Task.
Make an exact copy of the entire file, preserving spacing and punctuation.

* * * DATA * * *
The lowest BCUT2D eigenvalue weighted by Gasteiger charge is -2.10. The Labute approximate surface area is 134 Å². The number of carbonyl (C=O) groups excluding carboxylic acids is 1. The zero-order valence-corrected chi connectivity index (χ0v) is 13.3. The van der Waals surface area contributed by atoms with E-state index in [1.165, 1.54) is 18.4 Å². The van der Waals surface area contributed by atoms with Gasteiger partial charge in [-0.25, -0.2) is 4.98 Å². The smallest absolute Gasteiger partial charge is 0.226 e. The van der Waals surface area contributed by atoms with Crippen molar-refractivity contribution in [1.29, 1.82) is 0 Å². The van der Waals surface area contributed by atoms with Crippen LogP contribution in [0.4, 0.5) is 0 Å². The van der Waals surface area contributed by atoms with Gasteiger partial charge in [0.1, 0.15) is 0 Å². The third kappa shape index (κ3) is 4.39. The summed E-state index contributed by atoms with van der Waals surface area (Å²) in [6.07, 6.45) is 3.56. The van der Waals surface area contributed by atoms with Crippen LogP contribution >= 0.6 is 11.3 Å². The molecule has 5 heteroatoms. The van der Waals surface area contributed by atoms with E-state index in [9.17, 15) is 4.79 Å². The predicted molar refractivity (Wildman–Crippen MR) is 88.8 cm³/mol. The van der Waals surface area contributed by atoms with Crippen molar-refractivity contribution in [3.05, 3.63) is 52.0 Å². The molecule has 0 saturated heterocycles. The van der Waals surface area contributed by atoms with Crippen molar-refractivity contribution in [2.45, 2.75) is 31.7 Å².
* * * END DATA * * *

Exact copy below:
The lowest BCUT2D eigenvalue weighted by Gasteiger charge is -2.10. The Labute approximate surface area is 134 Å². The number of carbonyl (C=O) groups excluding carboxylic acids is 1. The zero-order valence-corrected chi connectivity index (χ0v) is 13.3. The van der Waals surface area contributed by atoms with E-state index in [1.165, 1.54) is 18.4 Å². The van der Waals surface area contributed by atoms with Gasteiger partial charge in [-0.25, -0.2) is 4.98 Å². The smallest absolute Gasteiger partial charge is 0.226 e. The van der Waals surface area contributed by atoms with Crippen molar-refractivity contribution in [1.29, 1.82) is 0 Å². The van der Waals surface area contributed by atoms with Crippen LogP contribution in [0.4, 0.5) is 0 Å². The van der Waals surface area contributed by atoms with Gasteiger partial charge in [0.1, 0.15) is 0 Å². The third kappa shape index (κ3) is 4.39. The summed E-state index contributed by atoms with van der Waals surface area (Å²) in [6.07, 6.45) is 3.56. The van der Waals surface area contributed by atoms with Crippen LogP contribution >= 0.6 is 11.3 Å². The molecule has 5 heteroatoms. The van der Waals surface area contributed by atoms with E-state index in [9.17, 15) is 4.79 Å². The predicted molar refractivity (Wildman–Crippen MR) is 88.8 cm³/mol. The van der Waals surface area contributed by atoms with Crippen molar-refractivity contribution in [3.05, 3.63) is 52.0 Å². The molecule has 0 saturated heterocycles. The van der Waals surface area contributed by atoms with Crippen molar-refractivity contribution in [2.45, 2.75) is 31.7 Å².